Another common pest to be on the lookout for is mice and rats! Common to all of North America, these rodents can often be found in garages, pantries, or anywhere else there may be food and shelter. With dusty grey fur on top and white on the bottom, the field mouse measures anywhere from 4.5”- 6", with large ears and a long tail. The common rat is covered in brown, black, and grey fur, and measures in around 9” from its nose to the tip of it’s tail. Rats and mice will eat almost anything people will. Nibbling throughout the day, rats and mice can get into a number of different items, spreading disease and infection to anything they touch.
A few keys to avoid inviting a rat or mouse in:
- Keep your pantry organized and clutter free. Remove any excess cardboard or old food items.
- Store all opened items in airtight plastic containers. Unlike cardboard, sealed plastic is much harder for rats and mice to get to, and they’re much less likely to be attracted to the smell.
4) Bed Bugs
Known for disrupting your sleep and rapidly reproducing, bed bugs can be a headache for anyone that encounters them. So how do they find their way into your home? Bed bugs have to be carried from place to place, which means that if bed bugs show up in your home, you picked them up from somewhere you’ve been recently. This is most common in hotels, but any soft surface can serve as transport for these pests.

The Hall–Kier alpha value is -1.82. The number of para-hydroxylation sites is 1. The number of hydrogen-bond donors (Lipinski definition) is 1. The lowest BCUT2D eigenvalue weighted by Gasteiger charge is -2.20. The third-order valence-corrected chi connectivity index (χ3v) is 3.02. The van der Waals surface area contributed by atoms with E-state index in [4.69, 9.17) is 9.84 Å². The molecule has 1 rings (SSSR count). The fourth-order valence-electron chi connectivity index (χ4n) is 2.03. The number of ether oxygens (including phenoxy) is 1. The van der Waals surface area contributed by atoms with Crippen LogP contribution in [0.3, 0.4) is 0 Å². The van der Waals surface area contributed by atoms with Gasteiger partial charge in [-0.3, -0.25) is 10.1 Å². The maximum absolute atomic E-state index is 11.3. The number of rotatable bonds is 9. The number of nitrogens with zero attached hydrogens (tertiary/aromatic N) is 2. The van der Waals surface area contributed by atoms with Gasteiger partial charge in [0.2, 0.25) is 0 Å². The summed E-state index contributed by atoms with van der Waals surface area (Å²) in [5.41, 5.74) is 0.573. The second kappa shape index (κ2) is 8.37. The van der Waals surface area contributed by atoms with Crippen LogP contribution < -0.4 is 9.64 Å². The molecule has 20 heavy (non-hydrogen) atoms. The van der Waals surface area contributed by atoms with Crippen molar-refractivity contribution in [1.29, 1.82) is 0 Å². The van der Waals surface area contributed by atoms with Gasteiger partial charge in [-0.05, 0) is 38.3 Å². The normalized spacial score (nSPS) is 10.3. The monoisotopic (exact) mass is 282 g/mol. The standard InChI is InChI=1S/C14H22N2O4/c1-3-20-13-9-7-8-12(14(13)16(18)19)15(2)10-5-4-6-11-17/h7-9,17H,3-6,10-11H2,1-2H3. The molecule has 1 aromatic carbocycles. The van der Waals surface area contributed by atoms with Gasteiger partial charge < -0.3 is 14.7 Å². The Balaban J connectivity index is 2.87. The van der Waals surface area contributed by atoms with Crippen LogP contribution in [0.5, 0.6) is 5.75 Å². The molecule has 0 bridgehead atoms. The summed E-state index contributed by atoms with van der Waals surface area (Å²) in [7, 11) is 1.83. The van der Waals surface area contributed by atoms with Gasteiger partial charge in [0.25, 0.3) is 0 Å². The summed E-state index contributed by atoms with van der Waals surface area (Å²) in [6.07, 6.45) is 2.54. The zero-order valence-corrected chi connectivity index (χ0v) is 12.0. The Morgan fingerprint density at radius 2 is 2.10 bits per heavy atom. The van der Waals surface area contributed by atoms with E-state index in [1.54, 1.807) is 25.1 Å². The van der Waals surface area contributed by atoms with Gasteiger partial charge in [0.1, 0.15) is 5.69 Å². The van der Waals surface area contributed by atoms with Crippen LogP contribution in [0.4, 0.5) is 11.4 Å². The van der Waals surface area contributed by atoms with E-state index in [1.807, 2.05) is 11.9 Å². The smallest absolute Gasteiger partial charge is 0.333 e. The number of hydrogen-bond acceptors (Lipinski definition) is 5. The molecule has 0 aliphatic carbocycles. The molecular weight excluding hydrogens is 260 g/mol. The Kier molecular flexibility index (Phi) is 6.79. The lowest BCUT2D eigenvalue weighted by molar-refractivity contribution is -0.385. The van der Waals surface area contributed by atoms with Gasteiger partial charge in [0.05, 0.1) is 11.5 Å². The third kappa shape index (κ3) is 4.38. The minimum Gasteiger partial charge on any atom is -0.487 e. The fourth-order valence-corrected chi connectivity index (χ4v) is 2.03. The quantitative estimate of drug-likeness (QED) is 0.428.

The most important prevention method is being a smart and diligent traveler. Thoroughly inspecting a hotel room upon arrival may seem like a hassle, but it could save you from regret later on.
Here’s what to do upon arrival:
- Leave all luggage in the hallway or in the bathroom until you’ve inspected the room. Even a few minutes is long enough for a bed bug to hitch a ride.
- Check all mattresses for any signs of small black bed bugs or small blood stains. Pay special attention to the creases and folds in the sheets and mattress where they may hide.
- Check behind headboards and mirrors. Bed bugs can stay hidden in small spaces until stimulated by a host.
- Keep luggage off of soft surfaces. Even if you’ve cleared the room, it’s still always a good idea to keep luggage off of the bed and floor. Instead, store it on the desk or suitcase rack.
- Immediately request a new room if you have any suspicions! This is one instance where it’s always better to be safe than sorry. If you find any signs of bed bugs, immediately head back to the lobby to find another room!
Similar to bed bugs, fleas feast on a host. More commonly carried by animals, fleas can often find their way into your home through your pets. Uniquely dangerous, not only do they cause irritation and itch from bites, but they can also carry dangerous diseases.
A few key facts to remember:
- Eggs and fleas can remain in cracks and crevices even after the initial host has gone. That means that getting rid of a pet, or moving it outside isn’t enough to get rid of fleas.
- Fleas have small black bodies with no wings and like to hide under rugs, around baseboards and within cracks and crevices in flooring.
- Adult fleas can live for months without food, so unless you’ve had a professional clear your home, they can return at any time.